return (c.ClaimType == ClaimTypes.Email) &&
            (c.Right == Rights.PossessProperty);
    MyIdentity callerIdentity =
        new MyIdentity(nameClaim.Resource.ToString());
    callerIdentity.Email = emailClaim.Resource.ToString();
    return new GenericPrincipal(callerIdentity, new string[] { });

Notice that in this case, I have elected to use a custom IIdentity implementation (called MyIdentity) that also stores the user’s email address, since that information is also part of the SAML token. This means that subsequent code can attempt to cast Thread.CurrentPrincipal.Identity to MyIdentity, and if the cast succeeds, extract the email address of the user.

Finally, setting the authorization context’s Properties[“Principal”] to the newly created IPrincipal instance enables WCF to populate Thread.CurrentPrincipal with this instance, but to do this, the authorization manager must be configured in the service’s config file. This is done in the service’s behavior configuration:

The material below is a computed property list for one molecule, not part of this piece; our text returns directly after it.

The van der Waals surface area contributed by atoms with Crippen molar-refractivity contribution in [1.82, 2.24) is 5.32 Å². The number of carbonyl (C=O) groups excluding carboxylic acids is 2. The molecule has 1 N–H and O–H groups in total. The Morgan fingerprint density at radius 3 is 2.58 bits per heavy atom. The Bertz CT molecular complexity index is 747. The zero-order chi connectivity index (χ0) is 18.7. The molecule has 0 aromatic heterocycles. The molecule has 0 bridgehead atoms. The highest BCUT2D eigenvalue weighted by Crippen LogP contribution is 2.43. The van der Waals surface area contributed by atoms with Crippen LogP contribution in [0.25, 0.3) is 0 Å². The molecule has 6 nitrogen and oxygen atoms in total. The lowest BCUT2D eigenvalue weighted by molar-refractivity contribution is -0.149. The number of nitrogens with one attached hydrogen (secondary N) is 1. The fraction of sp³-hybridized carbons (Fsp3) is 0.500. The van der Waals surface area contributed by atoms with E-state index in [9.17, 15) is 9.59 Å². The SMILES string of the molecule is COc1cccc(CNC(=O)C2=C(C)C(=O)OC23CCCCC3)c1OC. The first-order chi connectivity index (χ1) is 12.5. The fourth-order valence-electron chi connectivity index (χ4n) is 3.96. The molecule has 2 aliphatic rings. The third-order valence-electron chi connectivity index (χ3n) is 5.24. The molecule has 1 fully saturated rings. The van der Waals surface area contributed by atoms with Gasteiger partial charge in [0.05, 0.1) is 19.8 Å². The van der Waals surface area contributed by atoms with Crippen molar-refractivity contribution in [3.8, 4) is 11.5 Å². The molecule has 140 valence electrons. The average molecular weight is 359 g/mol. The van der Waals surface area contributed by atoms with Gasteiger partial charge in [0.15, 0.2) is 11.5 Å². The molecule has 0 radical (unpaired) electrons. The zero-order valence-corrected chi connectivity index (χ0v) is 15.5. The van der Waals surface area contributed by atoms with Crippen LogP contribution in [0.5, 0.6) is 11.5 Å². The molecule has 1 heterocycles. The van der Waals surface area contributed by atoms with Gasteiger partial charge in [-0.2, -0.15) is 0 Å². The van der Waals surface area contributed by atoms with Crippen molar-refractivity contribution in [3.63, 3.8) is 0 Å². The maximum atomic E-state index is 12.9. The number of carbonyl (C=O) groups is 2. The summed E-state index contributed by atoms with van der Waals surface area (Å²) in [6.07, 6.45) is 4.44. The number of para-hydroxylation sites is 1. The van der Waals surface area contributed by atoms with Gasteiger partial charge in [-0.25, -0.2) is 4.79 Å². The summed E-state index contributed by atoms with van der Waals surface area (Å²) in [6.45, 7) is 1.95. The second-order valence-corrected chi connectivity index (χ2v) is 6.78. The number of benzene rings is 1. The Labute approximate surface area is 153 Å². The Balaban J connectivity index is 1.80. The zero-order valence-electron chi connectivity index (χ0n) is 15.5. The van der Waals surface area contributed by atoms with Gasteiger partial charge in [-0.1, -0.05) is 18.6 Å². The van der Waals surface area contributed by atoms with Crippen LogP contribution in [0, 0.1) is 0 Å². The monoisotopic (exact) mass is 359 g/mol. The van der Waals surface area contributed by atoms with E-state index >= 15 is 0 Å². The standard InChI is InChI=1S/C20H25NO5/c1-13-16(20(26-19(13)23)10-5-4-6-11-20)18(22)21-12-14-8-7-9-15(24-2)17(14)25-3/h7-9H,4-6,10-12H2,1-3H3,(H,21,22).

<serviceAuthorization serviceAuthorizationManagerType=Service.MyServiceAuthorizationManager, Service
                      principalPermissionMode=Custom />

The serviceAuthorizationManagerType attribute specifies the custom authorization manager class. Setting principalPermissionMode to Custom instructs WCF to access the authorization context’s Properties[“Principal”] instance and assign it to Thread.CurrentPrincipal. This means that all code implementing the service will be able to access the IPrincipal instance assigned by the custom authorization manager. This code can then proceed to use declarative or imperative security decisions using PrincipalPermissionAttribute, PrincipalPermission, etc.